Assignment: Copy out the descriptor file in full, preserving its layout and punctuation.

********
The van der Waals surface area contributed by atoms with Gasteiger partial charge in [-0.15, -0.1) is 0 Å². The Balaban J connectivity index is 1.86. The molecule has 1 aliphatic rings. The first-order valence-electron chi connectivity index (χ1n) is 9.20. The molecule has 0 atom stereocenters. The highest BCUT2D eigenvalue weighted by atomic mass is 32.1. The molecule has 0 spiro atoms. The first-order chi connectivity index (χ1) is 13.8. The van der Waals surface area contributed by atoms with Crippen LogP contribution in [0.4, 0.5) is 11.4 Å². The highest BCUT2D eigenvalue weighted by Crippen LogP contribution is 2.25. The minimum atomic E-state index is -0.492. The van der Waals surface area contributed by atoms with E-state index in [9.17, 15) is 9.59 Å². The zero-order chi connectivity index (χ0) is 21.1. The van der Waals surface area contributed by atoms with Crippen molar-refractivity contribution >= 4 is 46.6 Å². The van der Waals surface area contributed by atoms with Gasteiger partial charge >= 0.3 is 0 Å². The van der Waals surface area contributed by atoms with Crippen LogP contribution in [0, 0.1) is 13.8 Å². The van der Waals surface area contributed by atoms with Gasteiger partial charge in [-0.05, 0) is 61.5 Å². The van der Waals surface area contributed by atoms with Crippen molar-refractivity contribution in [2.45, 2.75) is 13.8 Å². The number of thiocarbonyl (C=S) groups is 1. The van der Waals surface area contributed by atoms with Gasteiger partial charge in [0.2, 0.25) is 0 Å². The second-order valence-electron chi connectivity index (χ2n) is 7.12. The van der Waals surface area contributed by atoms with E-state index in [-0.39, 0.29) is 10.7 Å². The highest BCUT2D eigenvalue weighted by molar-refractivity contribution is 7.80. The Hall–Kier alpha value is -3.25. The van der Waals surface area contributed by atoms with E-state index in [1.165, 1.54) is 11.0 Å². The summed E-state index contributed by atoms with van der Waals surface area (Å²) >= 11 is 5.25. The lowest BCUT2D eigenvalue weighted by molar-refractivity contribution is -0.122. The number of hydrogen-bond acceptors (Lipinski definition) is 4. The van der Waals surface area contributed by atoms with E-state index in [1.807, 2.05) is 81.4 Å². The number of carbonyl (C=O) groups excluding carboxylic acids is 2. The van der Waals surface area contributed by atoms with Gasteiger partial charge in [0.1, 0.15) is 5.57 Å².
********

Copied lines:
The van der Waals surface area contributed by atoms with Gasteiger partial charge in [-0.15, -0.1) is 0 Å². The Balaban J connectivity index is 1.86. The molecule has 1 aliphatic rings. The first-order valence-electron chi connectivity index (χ1n) is 9.20. The molecule has 0 atom stereocenters. The highest BCUT2D eigenvalue weighted by atomic mass is 32.1. The molecule has 0 spiro atoms. The first-order chi connectivity index (χ1) is 13.8. The van der Waals surface area contributed by atoms with Crippen LogP contribution in [0.4, 0.5) is 11.4 Å². The highest BCUT2D eigenvalue weighted by Crippen LogP contribution is 2.25. The minimum atomic E-state index is -0.492. The van der Waals surface area contributed by atoms with E-state index in [9.17, 15) is 9.59 Å². The zero-order chi connectivity index (χ0) is 21.1. The van der Waals surface area contributed by atoms with Crippen molar-refractivity contribution >= 4 is 46.6 Å². The van der Waals surface area contributed by atoms with Gasteiger partial charge >= 0.3 is 0 Å². The van der Waals surface area contributed by atoms with Crippen LogP contribution in [0, 0.1) is 13.8 Å². The van der Waals surface area contributed by atoms with Gasteiger partial charge in [-0.05, 0) is 61.5 Å². The van der Waals surface area contributed by atoms with Crippen molar-refractivity contribution in [2.45, 2.75) is 13.8 Å². The number of thiocarbonyl (C=S) groups is 1. The van der Waals surface area contributed by atoms with Gasteiger partial charge in [0.2, 0.25) is 0 Å². The second-order valence-electron chi connectivity index (χ2n) is 7.12. The van der Waals surface area contributed by atoms with E-state index in [-0.39, 0.29) is 10.7 Å². The highest BCUT2D eigenvalue weighted by molar-refractivity contribution is 7.80. The Hall–Kier alpha value is -3.25. The van der Waals surface area contributed by atoms with E-state index in [1.165, 1.54) is 11.0 Å². The summed E-state index contributed by atoms with van der Waals surface area (Å²) >= 11 is 5.25. The lowest BCUT2D eigenvalue weighted by molar-refractivity contribution is -0.122. The number of hydrogen-bond acceptors (Lipinski definition) is 4. The van der Waals surface area contributed by atoms with E-state index in [1.807, 2.05) is 81.4 Å². The number of carbonyl (C=O) groups excluding carboxylic acids is 2. The van der Waals surface area contributed by atoms with Gasteiger partial charge in [0.1, 0.15) is 5.57 Å².